The second serious event in Zimbabwe’s economic crisis grew out of a political one. In 1997, the veterans of the guerrilla war, under the leadership of Chenjerai Hitler Hunzvi (who, ironically, was not actually a veteran), were demanding payment for putting Mugabe in power and liberating Zimbabwe, and Mugabe saw the need to keep a vital group of his support, so put a generous, but very corrupt, fund in the charge of Hunzvi, which only served to drive inflation up even more drastically and sink the economy into a deeper recession. However, perhaps the most drastic cause of economic instability, which led to the massive and rapid economic downturn since 2000, was Mugabe’s decision to seize, by force, the white Zimbabweans’ farms in the aftermath of the 2000 referendum on that subject. It was perhaps not the act of doing this in itself, but the way it was carried out which had serious implications for the Zimbabwean economy.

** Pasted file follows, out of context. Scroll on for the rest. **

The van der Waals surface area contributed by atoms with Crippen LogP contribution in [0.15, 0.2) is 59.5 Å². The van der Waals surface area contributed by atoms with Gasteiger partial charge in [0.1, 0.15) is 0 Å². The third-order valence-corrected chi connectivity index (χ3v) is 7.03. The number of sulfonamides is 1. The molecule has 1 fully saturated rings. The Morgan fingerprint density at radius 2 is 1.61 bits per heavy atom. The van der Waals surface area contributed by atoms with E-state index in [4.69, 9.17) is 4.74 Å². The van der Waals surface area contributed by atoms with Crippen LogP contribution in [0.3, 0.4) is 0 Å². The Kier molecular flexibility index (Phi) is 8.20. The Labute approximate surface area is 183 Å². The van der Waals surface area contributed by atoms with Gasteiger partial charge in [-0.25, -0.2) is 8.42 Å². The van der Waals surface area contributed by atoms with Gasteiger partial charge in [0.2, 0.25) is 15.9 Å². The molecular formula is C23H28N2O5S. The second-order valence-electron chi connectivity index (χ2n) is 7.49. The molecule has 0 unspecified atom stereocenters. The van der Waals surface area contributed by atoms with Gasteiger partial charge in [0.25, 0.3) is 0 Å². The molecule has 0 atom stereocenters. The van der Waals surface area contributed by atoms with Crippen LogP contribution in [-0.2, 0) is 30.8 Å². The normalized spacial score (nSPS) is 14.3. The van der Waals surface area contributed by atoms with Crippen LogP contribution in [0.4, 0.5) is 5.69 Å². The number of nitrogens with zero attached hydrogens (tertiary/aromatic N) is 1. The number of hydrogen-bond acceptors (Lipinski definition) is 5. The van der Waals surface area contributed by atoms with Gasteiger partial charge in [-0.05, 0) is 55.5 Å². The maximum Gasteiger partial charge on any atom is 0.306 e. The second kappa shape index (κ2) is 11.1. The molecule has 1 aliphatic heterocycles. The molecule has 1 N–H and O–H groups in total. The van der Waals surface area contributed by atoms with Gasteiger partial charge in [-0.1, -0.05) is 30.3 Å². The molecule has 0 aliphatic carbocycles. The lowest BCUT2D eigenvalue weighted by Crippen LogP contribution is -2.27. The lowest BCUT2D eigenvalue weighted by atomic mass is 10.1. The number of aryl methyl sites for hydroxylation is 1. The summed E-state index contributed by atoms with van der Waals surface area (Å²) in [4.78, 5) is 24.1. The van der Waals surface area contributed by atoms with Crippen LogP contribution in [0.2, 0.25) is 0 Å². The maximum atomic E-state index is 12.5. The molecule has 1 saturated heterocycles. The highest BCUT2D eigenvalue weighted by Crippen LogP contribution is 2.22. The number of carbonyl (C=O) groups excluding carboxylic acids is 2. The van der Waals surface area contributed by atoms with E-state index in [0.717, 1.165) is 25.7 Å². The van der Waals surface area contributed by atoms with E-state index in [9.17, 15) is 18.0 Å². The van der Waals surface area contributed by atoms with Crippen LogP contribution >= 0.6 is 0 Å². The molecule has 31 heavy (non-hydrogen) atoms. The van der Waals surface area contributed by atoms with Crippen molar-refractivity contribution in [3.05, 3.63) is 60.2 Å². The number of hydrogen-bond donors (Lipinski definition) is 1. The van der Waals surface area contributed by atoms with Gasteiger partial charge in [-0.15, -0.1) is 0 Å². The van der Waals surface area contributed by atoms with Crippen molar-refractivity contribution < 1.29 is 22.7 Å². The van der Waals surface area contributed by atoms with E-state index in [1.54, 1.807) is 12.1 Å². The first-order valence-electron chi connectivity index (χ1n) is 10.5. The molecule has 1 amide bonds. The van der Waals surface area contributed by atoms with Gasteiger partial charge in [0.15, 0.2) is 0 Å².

White farming land was not seized through the law, as the population had rejected the constitution with the land redistribution clause in a referendum in February 2000. This meant that the ‘war veterans’, who believed they had a right to the land, formed gangs of squatters and forcefully took the land, effectively taking it out of production, as the white farmers could no longer farm it, and the squatters would not farm it. Mugabe’s and ZANU PF’s reaction to this was to at first support the squatters, then when the High Court ruled it illegal, to basically place the squatters above the law, often claiming that ‘No matter the law, we will take the farms…where was the High Court when Rhodes came?’. This not only had huge humanitarian implications, but also meant that a huge amount of farms and workers were put out of production across the country. This was not rectified by the fashion in which the land was redistributed officially by the government, as instead of being distributed to black people with farming knowledge, who were generally black farm workers for white farm owners, thus considered MDC supporters and part of the ‘conspiracy’ against Mugabe’s government, it was given to supporters of ZANU PF in his ‘Fast Track’ system, again, using very similar methods as to those used by Rhodes in the 19th Century. There was a lot of ceremony about the redistribution of land, but very few of the people given the land knew how to farm it, they were given very little other support from the government, and many left the land they were given, which the government then redistributed again which led to a huge decline in food production and many displaced people who could not afford to either farm their new land, or return to where they lived before. A series of droughts and bad weather has compounded the situation, but the World Food Program has squarely placed the blame on what it calls ‘poor agricultural policies’.